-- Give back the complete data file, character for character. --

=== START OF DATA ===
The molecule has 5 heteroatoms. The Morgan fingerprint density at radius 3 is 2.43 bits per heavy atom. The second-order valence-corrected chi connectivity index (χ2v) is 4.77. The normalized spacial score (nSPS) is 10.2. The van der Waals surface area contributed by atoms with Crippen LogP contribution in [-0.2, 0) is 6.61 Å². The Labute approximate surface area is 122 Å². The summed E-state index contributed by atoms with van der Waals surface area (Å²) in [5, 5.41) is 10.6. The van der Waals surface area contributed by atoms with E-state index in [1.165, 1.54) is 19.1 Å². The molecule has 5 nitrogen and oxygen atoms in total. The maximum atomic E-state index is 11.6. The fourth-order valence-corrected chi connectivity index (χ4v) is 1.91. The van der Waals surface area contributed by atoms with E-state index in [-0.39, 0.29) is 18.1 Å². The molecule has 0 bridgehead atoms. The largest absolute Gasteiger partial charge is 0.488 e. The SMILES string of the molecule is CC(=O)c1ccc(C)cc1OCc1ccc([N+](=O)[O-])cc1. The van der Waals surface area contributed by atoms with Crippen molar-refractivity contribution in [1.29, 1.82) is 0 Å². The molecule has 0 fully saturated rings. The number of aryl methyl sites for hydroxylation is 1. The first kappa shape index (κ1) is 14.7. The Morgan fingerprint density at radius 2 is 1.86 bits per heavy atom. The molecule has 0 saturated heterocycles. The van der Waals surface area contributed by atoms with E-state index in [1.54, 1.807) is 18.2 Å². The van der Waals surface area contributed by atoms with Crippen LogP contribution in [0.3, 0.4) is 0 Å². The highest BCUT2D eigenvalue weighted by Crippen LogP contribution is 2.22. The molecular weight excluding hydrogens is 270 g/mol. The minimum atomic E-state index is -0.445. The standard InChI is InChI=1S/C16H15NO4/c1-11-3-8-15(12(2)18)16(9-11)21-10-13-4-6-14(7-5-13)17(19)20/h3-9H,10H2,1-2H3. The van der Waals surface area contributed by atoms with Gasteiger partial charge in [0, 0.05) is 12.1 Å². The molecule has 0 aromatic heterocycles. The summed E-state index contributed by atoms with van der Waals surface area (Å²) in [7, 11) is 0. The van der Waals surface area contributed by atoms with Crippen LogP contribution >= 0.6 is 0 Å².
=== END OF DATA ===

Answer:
The molecule has 5 heteroatoms. The Morgan fingerprint density at radius 3 is 2.43 bits per heavy atom. The second-order valence-corrected chi connectivity index (χ2v) is 4.77. The normalized spacial score (nSPS) is 10.2. The van der Waals surface area contributed by atoms with Crippen LogP contribution in [-0.2, 0) is 6.61 Å². The Labute approximate surface area is 122 Å². The summed E-state index contributed by atoms with van der Waals surface area (Å²) in [5, 5.41) is 10.6. The van der Waals surface area contributed by atoms with E-state index in [1.165, 1.54) is 19.1 Å². The molecule has 5 nitrogen and oxygen atoms in total. The maximum atomic E-state index is 11.6. The fourth-order valence-corrected chi connectivity index (χ4v) is 1.91. The van der Waals surface area contributed by atoms with E-state index in [-0.39, 0.29) is 18.1 Å². The molecule has 0 bridgehead atoms. The largest absolute Gasteiger partial charge is 0.488 e. The SMILES string of the molecule is CC(=O)c1ccc(C)cc1OCc1ccc([N+](=O)[O-])cc1. The van der Waals surface area contributed by atoms with Crippen molar-refractivity contribution in [1.29, 1.82) is 0 Å². The molecule has 0 fully saturated rings. The number of aryl methyl sites for hydroxylation is 1. The first kappa shape index (κ1) is 14.7. The Morgan fingerprint density at radius 2 is 1.86 bits per heavy atom. The molecule has 0 saturated heterocycles. The van der Waals surface area contributed by atoms with E-state index in [1.54, 1.807) is 18.2 Å². The van der Waals surface area contributed by atoms with Crippen LogP contribution in [0.3, 0.4) is 0 Å². The highest BCUT2D eigenvalue weighted by Crippen LogP contribution is 2.22. The molecular weight excluding hydrogens is 270 g/mol. The minimum atomic E-state index is -0.445. The standard InChI is InChI=1S/C16H15NO4/c1-11-3-8-15(12(2)18)16(9-11)21-10-13-4-6-14(7-5-13)17(19)20/h3-9H,10H2,1-2H3. The van der Waals surface area contributed by atoms with Gasteiger partial charge in [0, 0.05) is 12.1 Å². The molecule has 0 aromatic heterocycles. The summed E-state index contributed by atoms with van der Waals surface area (Å²) in [7, 11) is 0. The van der Waals surface area contributed by atoms with Crippen LogP contribution >= 0.6 is 0 Å².